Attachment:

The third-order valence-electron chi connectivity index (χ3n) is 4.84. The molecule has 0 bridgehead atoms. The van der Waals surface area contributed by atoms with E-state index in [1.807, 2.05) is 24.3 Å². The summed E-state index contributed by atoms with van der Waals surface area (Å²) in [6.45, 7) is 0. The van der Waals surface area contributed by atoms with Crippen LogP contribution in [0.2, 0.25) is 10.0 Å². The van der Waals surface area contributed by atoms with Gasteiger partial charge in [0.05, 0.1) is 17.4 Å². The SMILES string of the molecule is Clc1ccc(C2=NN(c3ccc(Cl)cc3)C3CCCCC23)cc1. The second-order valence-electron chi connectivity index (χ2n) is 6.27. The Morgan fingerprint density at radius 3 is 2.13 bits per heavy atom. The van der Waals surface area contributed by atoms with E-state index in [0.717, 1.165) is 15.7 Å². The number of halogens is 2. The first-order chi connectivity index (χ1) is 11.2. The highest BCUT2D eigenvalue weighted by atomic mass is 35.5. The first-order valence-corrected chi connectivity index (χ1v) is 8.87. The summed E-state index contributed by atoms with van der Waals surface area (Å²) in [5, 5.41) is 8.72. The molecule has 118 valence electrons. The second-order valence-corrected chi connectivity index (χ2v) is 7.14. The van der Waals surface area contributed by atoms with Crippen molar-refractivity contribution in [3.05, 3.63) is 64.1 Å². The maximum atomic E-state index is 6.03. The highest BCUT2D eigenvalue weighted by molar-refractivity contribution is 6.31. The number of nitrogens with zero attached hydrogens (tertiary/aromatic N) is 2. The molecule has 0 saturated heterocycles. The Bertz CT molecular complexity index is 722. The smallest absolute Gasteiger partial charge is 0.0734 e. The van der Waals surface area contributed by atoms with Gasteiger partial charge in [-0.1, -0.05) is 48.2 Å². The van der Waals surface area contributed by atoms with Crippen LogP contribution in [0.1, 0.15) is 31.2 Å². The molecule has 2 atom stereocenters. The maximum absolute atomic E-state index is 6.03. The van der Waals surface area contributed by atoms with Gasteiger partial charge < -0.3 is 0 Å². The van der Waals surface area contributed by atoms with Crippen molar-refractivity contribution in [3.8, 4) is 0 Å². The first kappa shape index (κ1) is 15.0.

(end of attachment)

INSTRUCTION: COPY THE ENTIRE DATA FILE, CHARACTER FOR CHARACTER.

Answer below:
The third-order valence-electron chi connectivity index (χ3n) is 4.84. The molecule has 0 bridgehead atoms. The van der Waals surface area contributed by atoms with E-state index in [1.807, 2.05) is 24.3 Å². The summed E-state index contributed by atoms with van der Waals surface area (Å²) in [6.45, 7) is 0. The van der Waals surface area contributed by atoms with Crippen LogP contribution in [0.2, 0.25) is 10.0 Å². The van der Waals surface area contributed by atoms with Gasteiger partial charge in [0.05, 0.1) is 17.4 Å². The SMILES string of the molecule is Clc1ccc(C2=NN(c3ccc(Cl)cc3)C3CCCCC23)cc1. The second-order valence-electron chi connectivity index (χ2n) is 6.27. The Morgan fingerprint density at radius 3 is 2.13 bits per heavy atom. The van der Waals surface area contributed by atoms with E-state index in [0.717, 1.165) is 15.7 Å². The number of halogens is 2. The first-order chi connectivity index (χ1) is 11.2. The highest BCUT2D eigenvalue weighted by atomic mass is 35.5. The first-order valence-corrected chi connectivity index (χ1v) is 8.87. The summed E-state index contributed by atoms with van der Waals surface area (Å²) in [5, 5.41) is 8.72. The molecule has 118 valence electrons. The second-order valence-corrected chi connectivity index (χ2v) is 7.14. The van der Waals surface area contributed by atoms with Crippen molar-refractivity contribution in [3.05, 3.63) is 64.1 Å². The maximum atomic E-state index is 6.03. The highest BCUT2D eigenvalue weighted by molar-refractivity contribution is 6.31. The number of nitrogens with zero attached hydrogens (tertiary/aromatic N) is 2. The molecule has 0 saturated heterocycles. The Bertz CT molecular complexity index is 722. The smallest absolute Gasteiger partial charge is 0.0734 e. The van der Waals surface area contributed by atoms with Gasteiger partial charge in [-0.1, -0.05) is 48.2 Å². The van der Waals surface area contributed by atoms with Crippen LogP contribution in [0.1, 0.15) is 31.2 Å². The molecule has 2 atom stereocenters. The maximum absolute atomic E-state index is 6.03. The van der Waals surface area contributed by atoms with Gasteiger partial charge < -0.3 is 0 Å². The van der Waals surface area contributed by atoms with Crippen molar-refractivity contribution in [3.8, 4) is 0 Å². The first kappa shape index (κ1) is 15.0.